Cities look to Small Scale Wind Power to Cut Energy Bills

By Charles Kennedy | Fri, 25 May 2012 15:43 | 0

Nearly a third of the electrical costs paid by metropolitan boroughs can be attributed to street lighting. For example, Trondheim in Germany has 21,500 street lights, which in 2006 cost them €1,881,250 to power.

There are many ways to actually reduce the electricity used by streetlights, and consumption can actually be reduced by as much as 60 percent just by using new, energy-efficient technologies, such as LED’s, smart lighting, and lights out programs.

San Jose in California was able to reduce its annual electricity bill by $4 million just by converting their street lights to LED bulbs; Calgary saves $2 million a year after replacing all of their street lights with energy-efficient lights; and Oslo in Norway has made energy savings of 70 percent following its installation of intelligent street lights systems.

Providing the majority of the power from cheap/free renewable energy would also help the local council during these times of economic turmoil when many budgets are tight. This form of distributed energy has already been implemented around the world as small wind turbines are installed in urban locations.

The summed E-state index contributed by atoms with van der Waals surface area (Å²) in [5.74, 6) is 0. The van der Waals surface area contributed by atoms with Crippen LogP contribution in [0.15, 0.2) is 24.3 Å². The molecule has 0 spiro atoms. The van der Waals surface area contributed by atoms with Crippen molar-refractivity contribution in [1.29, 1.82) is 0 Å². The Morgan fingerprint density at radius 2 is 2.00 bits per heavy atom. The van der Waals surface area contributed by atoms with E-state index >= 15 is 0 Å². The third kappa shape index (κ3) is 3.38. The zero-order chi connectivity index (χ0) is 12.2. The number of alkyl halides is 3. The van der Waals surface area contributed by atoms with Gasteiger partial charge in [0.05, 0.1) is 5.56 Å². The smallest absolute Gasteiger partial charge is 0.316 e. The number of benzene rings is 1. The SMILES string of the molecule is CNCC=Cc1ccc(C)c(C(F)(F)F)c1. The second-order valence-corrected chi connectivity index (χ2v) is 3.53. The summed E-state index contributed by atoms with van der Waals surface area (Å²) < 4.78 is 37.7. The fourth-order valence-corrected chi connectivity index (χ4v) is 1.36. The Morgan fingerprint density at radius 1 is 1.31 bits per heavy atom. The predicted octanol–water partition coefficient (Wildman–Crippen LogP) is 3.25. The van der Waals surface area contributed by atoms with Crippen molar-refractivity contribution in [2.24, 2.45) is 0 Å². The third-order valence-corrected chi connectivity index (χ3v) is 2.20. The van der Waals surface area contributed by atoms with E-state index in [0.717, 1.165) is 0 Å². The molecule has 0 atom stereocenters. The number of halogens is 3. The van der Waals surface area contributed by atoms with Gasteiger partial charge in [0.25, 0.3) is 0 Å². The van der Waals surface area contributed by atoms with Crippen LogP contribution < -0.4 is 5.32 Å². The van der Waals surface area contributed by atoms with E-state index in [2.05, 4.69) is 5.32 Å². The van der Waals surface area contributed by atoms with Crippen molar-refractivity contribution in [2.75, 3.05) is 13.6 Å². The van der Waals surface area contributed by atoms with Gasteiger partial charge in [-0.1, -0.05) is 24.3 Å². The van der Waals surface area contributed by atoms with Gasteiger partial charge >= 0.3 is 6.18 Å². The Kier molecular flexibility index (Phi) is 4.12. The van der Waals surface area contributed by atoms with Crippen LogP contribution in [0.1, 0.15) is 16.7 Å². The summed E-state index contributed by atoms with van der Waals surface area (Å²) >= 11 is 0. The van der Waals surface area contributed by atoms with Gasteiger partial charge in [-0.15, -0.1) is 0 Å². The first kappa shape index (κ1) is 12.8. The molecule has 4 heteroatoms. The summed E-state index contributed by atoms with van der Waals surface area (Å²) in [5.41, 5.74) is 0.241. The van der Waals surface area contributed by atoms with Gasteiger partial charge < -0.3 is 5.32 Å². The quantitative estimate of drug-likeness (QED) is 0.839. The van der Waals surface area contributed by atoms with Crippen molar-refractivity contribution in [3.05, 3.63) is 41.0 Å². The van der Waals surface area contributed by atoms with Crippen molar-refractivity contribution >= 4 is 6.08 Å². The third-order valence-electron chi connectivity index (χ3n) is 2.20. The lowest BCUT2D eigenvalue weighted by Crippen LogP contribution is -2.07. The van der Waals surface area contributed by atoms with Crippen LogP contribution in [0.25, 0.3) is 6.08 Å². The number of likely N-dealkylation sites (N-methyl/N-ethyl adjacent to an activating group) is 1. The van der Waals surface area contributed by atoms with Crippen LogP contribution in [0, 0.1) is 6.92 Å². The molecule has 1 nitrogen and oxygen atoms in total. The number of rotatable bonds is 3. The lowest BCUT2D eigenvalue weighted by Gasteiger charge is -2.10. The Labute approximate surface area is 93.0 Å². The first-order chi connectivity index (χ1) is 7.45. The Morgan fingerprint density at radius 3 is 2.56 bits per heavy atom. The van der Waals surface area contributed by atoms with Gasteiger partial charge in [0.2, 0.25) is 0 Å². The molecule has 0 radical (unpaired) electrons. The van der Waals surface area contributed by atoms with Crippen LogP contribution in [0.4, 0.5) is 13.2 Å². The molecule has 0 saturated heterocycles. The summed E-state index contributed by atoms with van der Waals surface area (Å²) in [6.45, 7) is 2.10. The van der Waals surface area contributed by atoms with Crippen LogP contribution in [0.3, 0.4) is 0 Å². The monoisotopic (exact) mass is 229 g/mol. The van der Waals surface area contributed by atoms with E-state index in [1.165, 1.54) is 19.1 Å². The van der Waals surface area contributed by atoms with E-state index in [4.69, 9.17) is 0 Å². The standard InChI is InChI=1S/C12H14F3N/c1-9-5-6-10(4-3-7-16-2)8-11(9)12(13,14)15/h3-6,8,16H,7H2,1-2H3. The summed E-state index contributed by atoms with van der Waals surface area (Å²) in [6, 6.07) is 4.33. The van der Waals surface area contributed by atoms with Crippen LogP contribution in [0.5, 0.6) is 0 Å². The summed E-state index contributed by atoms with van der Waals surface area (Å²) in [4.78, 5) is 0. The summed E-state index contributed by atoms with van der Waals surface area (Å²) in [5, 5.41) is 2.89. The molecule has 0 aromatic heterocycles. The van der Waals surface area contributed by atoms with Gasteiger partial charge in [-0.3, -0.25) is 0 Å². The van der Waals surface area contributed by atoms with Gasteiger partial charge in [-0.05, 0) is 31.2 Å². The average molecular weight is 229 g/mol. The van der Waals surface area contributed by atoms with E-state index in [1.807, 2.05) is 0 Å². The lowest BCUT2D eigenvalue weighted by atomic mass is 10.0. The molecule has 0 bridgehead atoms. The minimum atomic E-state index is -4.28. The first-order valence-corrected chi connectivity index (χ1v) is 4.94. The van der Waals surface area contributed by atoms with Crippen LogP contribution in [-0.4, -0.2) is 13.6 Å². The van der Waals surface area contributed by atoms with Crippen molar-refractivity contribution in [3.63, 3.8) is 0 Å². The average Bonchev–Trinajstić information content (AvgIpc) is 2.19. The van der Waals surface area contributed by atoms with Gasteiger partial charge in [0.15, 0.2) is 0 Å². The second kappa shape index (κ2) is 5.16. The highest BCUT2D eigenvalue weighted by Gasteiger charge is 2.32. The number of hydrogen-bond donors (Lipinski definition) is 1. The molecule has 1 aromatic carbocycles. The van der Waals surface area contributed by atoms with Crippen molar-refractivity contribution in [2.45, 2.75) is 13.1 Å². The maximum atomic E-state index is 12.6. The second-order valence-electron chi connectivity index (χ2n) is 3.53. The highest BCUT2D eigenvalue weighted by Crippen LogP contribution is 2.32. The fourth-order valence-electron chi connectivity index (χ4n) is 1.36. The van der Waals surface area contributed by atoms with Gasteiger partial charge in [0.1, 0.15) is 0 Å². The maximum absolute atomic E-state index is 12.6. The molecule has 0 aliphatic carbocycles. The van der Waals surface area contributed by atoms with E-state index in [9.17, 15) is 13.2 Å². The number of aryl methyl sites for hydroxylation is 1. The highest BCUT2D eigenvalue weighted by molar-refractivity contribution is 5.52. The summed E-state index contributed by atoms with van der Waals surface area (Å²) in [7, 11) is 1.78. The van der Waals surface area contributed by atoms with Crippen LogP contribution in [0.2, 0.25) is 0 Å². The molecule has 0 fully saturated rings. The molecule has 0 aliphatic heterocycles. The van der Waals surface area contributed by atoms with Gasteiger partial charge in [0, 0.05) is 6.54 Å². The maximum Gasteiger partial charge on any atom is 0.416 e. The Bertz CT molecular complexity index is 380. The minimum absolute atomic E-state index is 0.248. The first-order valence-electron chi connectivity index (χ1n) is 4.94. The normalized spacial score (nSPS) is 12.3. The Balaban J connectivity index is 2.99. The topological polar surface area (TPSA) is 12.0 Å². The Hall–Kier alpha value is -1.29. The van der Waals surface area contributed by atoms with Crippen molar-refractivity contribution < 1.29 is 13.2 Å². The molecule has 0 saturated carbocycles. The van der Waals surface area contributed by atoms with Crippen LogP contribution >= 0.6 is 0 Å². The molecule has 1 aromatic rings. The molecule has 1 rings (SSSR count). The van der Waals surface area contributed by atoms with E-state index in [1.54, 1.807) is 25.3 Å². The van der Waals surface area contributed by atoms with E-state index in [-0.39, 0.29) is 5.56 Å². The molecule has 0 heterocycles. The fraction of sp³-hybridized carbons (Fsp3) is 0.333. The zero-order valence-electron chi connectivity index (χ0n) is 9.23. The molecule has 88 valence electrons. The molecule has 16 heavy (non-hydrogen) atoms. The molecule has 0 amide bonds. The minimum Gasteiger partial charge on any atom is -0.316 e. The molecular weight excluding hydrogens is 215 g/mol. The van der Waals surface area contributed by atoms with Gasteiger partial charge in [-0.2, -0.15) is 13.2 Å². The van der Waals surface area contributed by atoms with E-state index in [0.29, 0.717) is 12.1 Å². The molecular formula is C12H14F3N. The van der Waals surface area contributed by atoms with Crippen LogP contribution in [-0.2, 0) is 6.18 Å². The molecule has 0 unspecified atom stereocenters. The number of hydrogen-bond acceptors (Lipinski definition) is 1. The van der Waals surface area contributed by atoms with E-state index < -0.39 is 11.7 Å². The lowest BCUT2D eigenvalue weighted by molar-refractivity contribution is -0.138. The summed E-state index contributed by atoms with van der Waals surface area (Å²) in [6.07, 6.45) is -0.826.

Distributed energy refers to small-scale energy that is usually produced in the local vicinity of where it will be consumed, meaning that inefficient transmission lines are not needed, increasing the efficiency of the whole system. In 2011 the global distributed energy market was calculated at $70 billion, but that is expected to grow to more than $150 billion by 2015, a sure sign that more people are interested in small-scale renewable energy options, whether it be for homes, offices, or wherever.

Small wind turbines are the preferred choice for personal energy supplies, and for powering city lights or other commercial consumers of electricity.

Examples of recent installations around the world include:

•    In 2011, Busan, Korea’s second largest city, installed Sanya hybrid street lamps to help reduce its electricity bill.
•    In March 2011, a 600W wind turbine was erected atop the Bell Tower in Imperia, Italy. The Bell Tower is a structure of heritage and it is hoped that the unobtrusive wind turbine will help contribute to the city halls electricity consumption.
•    In July 2011, an air conditioning wholesaler in Corpus Christi, Texas, decided to reduce his energy bill by installing a 4,000W wind turbine, in a move that started a trend in the area. Now several large companies in Corpus Christi have installed wind turbines to take advantage of the windy conditions.
•    Also in July 2011, the Hotel Vale des Nuvens in Guaramiranga, Brazil, installed a wind turbine which can proved all the power needs of the remote holiday destination.

By. Charles Kennedy of Oilprice.com